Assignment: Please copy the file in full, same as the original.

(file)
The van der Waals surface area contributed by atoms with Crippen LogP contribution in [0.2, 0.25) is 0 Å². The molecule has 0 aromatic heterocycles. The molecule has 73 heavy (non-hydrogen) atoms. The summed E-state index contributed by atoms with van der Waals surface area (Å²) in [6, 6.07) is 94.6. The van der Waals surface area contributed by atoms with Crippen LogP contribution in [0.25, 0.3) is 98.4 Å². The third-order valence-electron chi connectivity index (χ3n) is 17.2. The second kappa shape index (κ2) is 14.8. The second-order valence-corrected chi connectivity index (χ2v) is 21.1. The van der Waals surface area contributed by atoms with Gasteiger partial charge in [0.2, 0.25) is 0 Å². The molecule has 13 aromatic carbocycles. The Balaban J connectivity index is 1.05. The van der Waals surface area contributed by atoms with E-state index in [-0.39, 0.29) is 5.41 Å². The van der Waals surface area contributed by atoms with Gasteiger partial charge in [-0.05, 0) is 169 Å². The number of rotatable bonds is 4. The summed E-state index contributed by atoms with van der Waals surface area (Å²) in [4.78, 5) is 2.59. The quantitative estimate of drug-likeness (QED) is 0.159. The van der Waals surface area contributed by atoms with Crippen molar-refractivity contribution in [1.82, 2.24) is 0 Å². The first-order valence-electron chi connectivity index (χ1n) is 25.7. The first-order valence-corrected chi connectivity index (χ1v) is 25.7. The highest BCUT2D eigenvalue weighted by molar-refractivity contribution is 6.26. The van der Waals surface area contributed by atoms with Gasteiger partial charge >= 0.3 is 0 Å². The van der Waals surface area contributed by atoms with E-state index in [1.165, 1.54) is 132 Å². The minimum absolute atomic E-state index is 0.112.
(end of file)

The van der Waals surface area contributed by atoms with Crippen LogP contribution in [0.2, 0.25) is 0 Å². The molecule has 0 aromatic heterocycles. The molecule has 73 heavy (non-hydrogen) atoms. The summed E-state index contributed by atoms with van der Waals surface area (Å²) in [6, 6.07) is 94.6. The van der Waals surface area contributed by atoms with Crippen LogP contribution in [0.25, 0.3) is 98.4 Å². The third-order valence-electron chi connectivity index (χ3n) is 17.2. The second kappa shape index (κ2) is 14.8. The second-order valence-corrected chi connectivity index (χ2v) is 21.1. The van der Waals surface area contributed by atoms with Gasteiger partial charge in [0.2, 0.25) is 0 Å². The molecule has 13 aromatic carbocycles. The Balaban J connectivity index is 1.05. The van der Waals surface area contributed by atoms with E-state index in [-0.39, 0.29) is 5.41 Å². The van der Waals surface area contributed by atoms with Gasteiger partial charge in [-0.05, 0) is 169 Å². The number of rotatable bonds is 4. The summed E-state index contributed by atoms with van der Waals surface area (Å²) in [4.78, 5) is 2.59. The quantitative estimate of drug-likeness (QED) is 0.159. The van der Waals surface area contributed by atoms with Crippen molar-refractivity contribution in [1.82, 2.24) is 0 Å². The first-order valence-electron chi connectivity index (χ1n) is 25.7. The first-order valence-corrected chi connectivity index (χ1v) is 25.7. The highest BCUT2D eigenvalue weighted by molar-refractivity contribution is 6.26. The van der Waals surface area contributed by atoms with Gasteiger partial charge >= 0.3 is 0 Å². The van der Waals surface area contributed by atoms with E-state index in [1.165, 1.54) is 132 Å². The minimum absolute atomic E-state index is 0.112.